Pray for a door

Some people never seem to change. We want them to change. They need to change. We pray for them to change, to stop hurting others, to believe in God, to repent. 

But they stubbornly persist in their ways, and we tire of praying. What’s the point?  we wonder. They’re never going to change.

And then, one day, they do.

All else being equal, most of the time, people change only by degrees, if at all. But in a world defined by the biblical story, all is not equal. God is on the scene and may take us by surprise.

In Acts 7, as Luke narrates the story of Stephen’s martyrdom at the hands of the Sanhedrin, we are briefly introduced to a man named Saul — the Pharisee who will soon become Paul, and whose apostolic exploits will dominate the book. 

If one were to nominate characters in the book of Acts for the prize of Least Likely to Become a Christian, Saul would surely be a top vote-getter. He held the coats of those who stoned Stephen to death. I imagine him thinking Die, heretic! as Stephen “fell asleep” (such a lovely biblical euphemism for such a violent death). As Luke tells us, 

Saul was in full agreement with Stephen’s murder. At that time, the church in Jerusalem began to be subjected to vicious harassment. Everyone except the apostles was scattered throughout the regions of Judea and Samaria. Some pious men buried Stephen and deeply grieved over him. Saul began to wreak havoc against the church. Entering one house after another, he would drag off both men and women and throw them into prison. (Acts 8:1-3, CEB)

We’ll have to wait until the next chapter for the tale of Saul’s conversion. Here, the mention of Saul stands as an example of the persecution of the believers in Jerusalem. The apostles remained in the city, but others fled to outlying areas. Jesus had told his disciples that they would be his witnesses in Jerusalem, Judea, and Samaria (Acts 1:8) — he just failed to mention that the gospel would spread to Samaria because believers would be scattered by persecution.

But I’m getting ahead of the story.

Again, we’ll hear more about Saul in chapter 9. For the moment, I’d like to suggest that the story of Saul becoming Paul illustrates something important about how people change.

When we’ve prayed for someone to change, and change seems impossible, we may have in mind something like this:

We’re A, they’re B. We’re moving in opposite directions, and there’s a thick dividing wall between us. This is how we tend to see our enemies. We grow further and further apart, and the prospect of change diminishes as the distance increases. Thus, as the gospel spreads and the church grows, Saul becomes more angry and vehement: Someone has to put an end to these heretics!  He runs from place to place to find more believers to drag away and throw into prison.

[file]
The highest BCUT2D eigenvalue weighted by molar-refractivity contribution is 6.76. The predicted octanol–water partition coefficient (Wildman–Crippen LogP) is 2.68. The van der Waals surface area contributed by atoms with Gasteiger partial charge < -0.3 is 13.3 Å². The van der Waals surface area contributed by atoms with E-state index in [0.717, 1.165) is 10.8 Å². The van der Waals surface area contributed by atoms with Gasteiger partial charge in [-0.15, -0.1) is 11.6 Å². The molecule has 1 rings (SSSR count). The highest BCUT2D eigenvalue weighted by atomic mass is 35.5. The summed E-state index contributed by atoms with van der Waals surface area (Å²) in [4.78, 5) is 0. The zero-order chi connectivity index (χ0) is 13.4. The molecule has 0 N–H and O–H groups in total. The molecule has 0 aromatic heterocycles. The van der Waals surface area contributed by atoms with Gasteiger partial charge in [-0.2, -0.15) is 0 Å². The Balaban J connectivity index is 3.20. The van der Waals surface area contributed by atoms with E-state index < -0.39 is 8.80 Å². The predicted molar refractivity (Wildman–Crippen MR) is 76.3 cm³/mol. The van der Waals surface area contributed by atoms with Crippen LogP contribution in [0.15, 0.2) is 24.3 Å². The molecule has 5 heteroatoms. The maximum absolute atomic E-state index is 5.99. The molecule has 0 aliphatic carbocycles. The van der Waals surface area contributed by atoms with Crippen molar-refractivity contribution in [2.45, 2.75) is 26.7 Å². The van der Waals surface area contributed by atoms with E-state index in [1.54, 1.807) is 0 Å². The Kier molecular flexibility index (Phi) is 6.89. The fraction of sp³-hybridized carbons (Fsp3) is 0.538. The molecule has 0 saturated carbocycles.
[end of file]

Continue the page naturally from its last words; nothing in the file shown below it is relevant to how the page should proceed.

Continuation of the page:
But sometimes, the situation may actually be more like this:

In some ways, we’re not moving in opposite directions, but in the same direction. There’s still a dividing wall between us, but somewhere in that seemingly impenetrable wall, God provides a door.

Saul is not simply an enemy of the church. He sees himself as zealous for the God of his ancestors. That zeal is what makes A and B similar. But there’s a wall between them: Saul simply cannot believe that a man who died as Jesus did could be his Messiah, and sees anyone who believes otherwise as a threat. 

What Saul needs is for the Messiah himself to set him straight. That’s the door. Saul will walk through it, and come out on the other side as Paul.

Is there someone you’ve been begging God to change? Take a step back. Stop thinking about what you hate about that person, and start thinking about what God loves about that person.

Then pray for a door.

One thought on “Pray for a door

  1. Great reminder of something that is such a common challenge and yet so hard to deal with! And also why it is so important to do it because it doesn’t just affect us as individuals but the Body of Christ as a whole.

Want to leave a comment? Click here.

Fill in your details below or click an icon to log in:

WordPress.com Logo

You are commenting using your WordPress.com account. Log Out /  Change )

Google photo

You are commenting using your Google account. Log Out /  Change )

Twitter picture

You are commenting using your Twitter account. Log Out /  Change )

Facebook photo

You are commenting using your Facebook account. Log Out /  Change )

Connecting to %s

This site uses Akismet to reduce spam. Learn how your comment data is processed.